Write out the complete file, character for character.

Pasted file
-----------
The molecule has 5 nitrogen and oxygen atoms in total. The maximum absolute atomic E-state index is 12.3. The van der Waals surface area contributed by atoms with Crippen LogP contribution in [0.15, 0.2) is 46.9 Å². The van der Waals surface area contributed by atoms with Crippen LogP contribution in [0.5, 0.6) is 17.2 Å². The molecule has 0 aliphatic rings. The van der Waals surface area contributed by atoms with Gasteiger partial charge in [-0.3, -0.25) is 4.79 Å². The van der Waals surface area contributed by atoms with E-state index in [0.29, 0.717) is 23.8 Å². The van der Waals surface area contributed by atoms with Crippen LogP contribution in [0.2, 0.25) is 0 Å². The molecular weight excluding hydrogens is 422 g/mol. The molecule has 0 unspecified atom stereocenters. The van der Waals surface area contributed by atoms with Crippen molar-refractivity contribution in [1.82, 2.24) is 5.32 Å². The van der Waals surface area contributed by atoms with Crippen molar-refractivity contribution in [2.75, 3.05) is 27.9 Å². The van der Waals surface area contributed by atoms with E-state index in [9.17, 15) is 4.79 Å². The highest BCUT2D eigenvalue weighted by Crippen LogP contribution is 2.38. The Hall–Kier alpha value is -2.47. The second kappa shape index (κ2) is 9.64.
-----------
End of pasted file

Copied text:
The molecule has 5 nitrogen and oxygen atoms in total. The maximum absolute atomic E-state index is 12.3. The van der Waals surface area contributed by atoms with Crippen LogP contribution in [0.15, 0.2) is 46.9 Å². The van der Waals surface area contributed by atoms with Crippen LogP contribution in [0.5, 0.6) is 17.2 Å². The molecule has 0 aliphatic rings. The van der Waals surface area contributed by atoms with Gasteiger partial charge in [-0.3, -0.25) is 4.79 Å². The van der Waals surface area contributed by atoms with E-state index in [0.29, 0.717) is 23.8 Å². The van der Waals surface area contributed by atoms with Crippen LogP contribution in [0.2, 0.25) is 0 Å². The molecular weight excluding hydrogens is 422 g/mol. The molecule has 0 unspecified atom stereocenters. The van der Waals surface area contributed by atoms with Crippen molar-refractivity contribution in [1.82, 2.24) is 5.32 Å². The van der Waals surface area contributed by atoms with Crippen molar-refractivity contribution in [2.75, 3.05) is 27.9 Å². The van der Waals surface area contributed by atoms with E-state index in [9.17, 15) is 4.79 Å². The highest BCUT2D eigenvalue weighted by Crippen LogP contribution is 2.38. The Hall–Kier alpha value is -2.47. The second kappa shape index (κ2) is 9.64.